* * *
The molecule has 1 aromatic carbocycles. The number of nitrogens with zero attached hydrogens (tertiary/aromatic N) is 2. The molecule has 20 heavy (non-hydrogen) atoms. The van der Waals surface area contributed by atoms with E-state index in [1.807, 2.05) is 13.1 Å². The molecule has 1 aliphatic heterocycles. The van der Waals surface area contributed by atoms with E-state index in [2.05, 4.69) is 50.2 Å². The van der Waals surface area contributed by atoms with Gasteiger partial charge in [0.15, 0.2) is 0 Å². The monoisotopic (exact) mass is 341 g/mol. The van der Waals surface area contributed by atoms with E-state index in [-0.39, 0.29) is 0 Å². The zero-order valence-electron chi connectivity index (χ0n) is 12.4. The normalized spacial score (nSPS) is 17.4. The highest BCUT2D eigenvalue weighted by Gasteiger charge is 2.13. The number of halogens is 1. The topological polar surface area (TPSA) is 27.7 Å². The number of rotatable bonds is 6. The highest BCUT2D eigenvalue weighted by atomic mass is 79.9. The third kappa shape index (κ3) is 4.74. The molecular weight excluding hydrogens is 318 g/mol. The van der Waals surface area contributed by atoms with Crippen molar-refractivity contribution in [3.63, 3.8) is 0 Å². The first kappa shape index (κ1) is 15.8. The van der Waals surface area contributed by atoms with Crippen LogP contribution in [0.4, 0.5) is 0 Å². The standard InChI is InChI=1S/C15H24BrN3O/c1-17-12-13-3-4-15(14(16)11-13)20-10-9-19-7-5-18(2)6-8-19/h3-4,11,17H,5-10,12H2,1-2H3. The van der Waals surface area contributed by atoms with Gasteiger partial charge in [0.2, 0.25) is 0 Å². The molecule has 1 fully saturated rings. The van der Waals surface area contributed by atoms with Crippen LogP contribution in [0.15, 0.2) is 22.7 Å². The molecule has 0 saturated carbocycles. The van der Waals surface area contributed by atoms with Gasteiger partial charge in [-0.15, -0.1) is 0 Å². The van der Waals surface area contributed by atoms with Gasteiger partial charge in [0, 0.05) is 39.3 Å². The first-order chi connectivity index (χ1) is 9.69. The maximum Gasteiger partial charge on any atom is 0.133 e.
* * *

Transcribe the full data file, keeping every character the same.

The molecule has 1 aromatic carbocycles. The number of nitrogens with zero attached hydrogens (tertiary/aromatic N) is 2. The molecule has 20 heavy (non-hydrogen) atoms. The van der Waals surface area contributed by atoms with E-state index in [1.807, 2.05) is 13.1 Å². The molecule has 1 aliphatic heterocycles. The van der Waals surface area contributed by atoms with E-state index in [2.05, 4.69) is 50.2 Å². The van der Waals surface area contributed by atoms with Gasteiger partial charge in [0.15, 0.2) is 0 Å². The monoisotopic (exact) mass is 341 g/mol. The van der Waals surface area contributed by atoms with E-state index in [-0.39, 0.29) is 0 Å². The zero-order valence-electron chi connectivity index (χ0n) is 12.4. The normalized spacial score (nSPS) is 17.4. The highest BCUT2D eigenvalue weighted by Gasteiger charge is 2.13. The number of halogens is 1. The topological polar surface area (TPSA) is 27.7 Å². The number of rotatable bonds is 6. The highest BCUT2D eigenvalue weighted by atomic mass is 79.9. The third kappa shape index (κ3) is 4.74. The molecular weight excluding hydrogens is 318 g/mol. The van der Waals surface area contributed by atoms with Crippen molar-refractivity contribution in [3.63, 3.8) is 0 Å². The first kappa shape index (κ1) is 15.8. The van der Waals surface area contributed by atoms with Crippen LogP contribution in [0.4, 0.5) is 0 Å². The standard InChI is InChI=1S/C15H24BrN3O/c1-17-12-13-3-4-15(14(16)11-13)20-10-9-19-7-5-18(2)6-8-19/h3-4,11,17H,5-10,12H2,1-2H3. The van der Waals surface area contributed by atoms with Gasteiger partial charge in [0.2, 0.25) is 0 Å². The molecule has 1 fully saturated rings. The van der Waals surface area contributed by atoms with Crippen LogP contribution in [0.15, 0.2) is 22.7 Å². The molecule has 0 saturated carbocycles. The van der Waals surface area contributed by atoms with Gasteiger partial charge in [-0.15, -0.1) is 0 Å². The van der Waals surface area contributed by atoms with Gasteiger partial charge in [0, 0.05) is 39.3 Å². The first-order chi connectivity index (χ1) is 9.69. The maximum Gasteiger partial charge on any atom is 0.133 e.